High-pressure synthesis is increasingly being used in the search for new materials. This is particularly the case for superconductors1, but the synthesis products are difficult to analyse because they are small in size (∼50 mg) and often consist of a mixture of unknown phases exhibiting a low superconducting volume fraction. X-ray or electron diffraction cannot identify a superconductor unambiguously if it is a minority constituent. Here we report a methodology—‘scanning SQUID petrology’—that combines the use of a scanning SQUID microscope2 with petrological techniques to image and identify low concentrations of superconducting phases in complex phase assemblages. We demonstrate the power of this methodology by investigating the poorly understood origin of superconductivity in the high-pressure Sr–Cu–O system1. A Sr2CuO3 + KClO3 diffusion couple3 processed at 60 kbar and 950 °C yielded the superconductor Sr3Cu2O5Cl at the ∼3% level adjacent to the oxidizer. In addition to the unexpected participation of chlorine from an ostensibly ‘inert’ oxidizer that is commonly used in high-pressure synthesis work, the sample was highly zoned owing to limited oxygen diffusion kinetics, and contained non-superconducting Sr2CuO3.2. These contamination and diffusion problems probably affected all previous high-pressure copper oxide diffusion-couple experiments. Scanning SQUID petrology has general applicability to heterogeneous samples and is capable of detecting magnetic or superconducting phases at concentrations of less than 1 p.p.m.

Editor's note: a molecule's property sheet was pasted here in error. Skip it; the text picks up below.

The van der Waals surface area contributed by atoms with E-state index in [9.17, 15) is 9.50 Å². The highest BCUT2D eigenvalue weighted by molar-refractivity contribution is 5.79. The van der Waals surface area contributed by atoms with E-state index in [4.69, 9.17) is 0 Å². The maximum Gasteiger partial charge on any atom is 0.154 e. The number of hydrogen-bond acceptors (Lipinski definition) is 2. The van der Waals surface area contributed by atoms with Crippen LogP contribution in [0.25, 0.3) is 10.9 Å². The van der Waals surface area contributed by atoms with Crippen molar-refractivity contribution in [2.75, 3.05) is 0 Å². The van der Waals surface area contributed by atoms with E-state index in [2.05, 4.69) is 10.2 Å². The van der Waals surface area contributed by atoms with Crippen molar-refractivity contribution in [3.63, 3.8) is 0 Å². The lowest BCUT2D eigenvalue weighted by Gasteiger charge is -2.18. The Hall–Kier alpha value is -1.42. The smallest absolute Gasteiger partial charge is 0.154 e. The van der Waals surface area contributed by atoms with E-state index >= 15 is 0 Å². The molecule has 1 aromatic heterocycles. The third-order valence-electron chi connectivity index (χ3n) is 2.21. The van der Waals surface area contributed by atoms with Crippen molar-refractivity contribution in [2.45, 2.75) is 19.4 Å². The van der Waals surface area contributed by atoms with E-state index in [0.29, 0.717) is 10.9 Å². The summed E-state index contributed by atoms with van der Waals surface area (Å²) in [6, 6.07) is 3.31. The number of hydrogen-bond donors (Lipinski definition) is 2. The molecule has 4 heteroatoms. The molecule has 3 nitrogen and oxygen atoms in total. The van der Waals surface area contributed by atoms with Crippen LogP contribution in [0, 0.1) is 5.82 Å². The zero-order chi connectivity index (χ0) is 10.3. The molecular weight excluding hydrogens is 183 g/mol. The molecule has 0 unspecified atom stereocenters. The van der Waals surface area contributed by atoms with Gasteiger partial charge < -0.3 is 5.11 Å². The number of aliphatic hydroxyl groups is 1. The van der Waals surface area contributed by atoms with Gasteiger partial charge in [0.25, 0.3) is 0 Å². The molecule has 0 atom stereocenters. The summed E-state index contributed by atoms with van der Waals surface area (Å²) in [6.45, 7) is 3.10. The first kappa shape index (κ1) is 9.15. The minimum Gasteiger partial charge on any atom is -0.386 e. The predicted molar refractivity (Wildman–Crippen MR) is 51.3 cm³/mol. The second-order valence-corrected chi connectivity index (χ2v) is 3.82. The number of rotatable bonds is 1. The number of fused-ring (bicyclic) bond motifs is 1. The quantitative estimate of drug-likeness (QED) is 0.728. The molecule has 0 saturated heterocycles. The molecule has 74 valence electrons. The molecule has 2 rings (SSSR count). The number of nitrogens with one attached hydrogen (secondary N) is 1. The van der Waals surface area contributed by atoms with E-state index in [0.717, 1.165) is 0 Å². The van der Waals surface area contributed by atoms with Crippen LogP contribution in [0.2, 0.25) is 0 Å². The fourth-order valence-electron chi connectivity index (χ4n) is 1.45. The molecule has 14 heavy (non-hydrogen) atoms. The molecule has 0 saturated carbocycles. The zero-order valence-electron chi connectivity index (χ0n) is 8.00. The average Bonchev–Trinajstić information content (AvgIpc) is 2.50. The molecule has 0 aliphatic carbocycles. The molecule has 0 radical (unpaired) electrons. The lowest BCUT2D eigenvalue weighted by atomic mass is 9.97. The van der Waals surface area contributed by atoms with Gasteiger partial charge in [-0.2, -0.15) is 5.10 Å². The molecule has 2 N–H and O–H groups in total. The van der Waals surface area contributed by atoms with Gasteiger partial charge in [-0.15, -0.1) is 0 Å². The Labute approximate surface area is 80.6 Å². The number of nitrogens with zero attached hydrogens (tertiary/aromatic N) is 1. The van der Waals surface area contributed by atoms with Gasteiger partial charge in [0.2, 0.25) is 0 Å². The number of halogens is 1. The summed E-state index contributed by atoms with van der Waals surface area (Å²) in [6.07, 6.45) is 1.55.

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We thank D. Mitzi for use of the magnetometer. Work at the Lamont-Doherty Earth Observatory of Colombia University was funded by the National Science Foundation. Research at the IBM T. J. Watson Research Centre was partially supported by the Electric Power Research Institute.
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Scott, B., Kirtley, J., Walker, D. et al. Application of scanning SQUID petrology to high-pressure materials science. Nature 389, 164–167 (1997). https://doi.org/10.1038/38249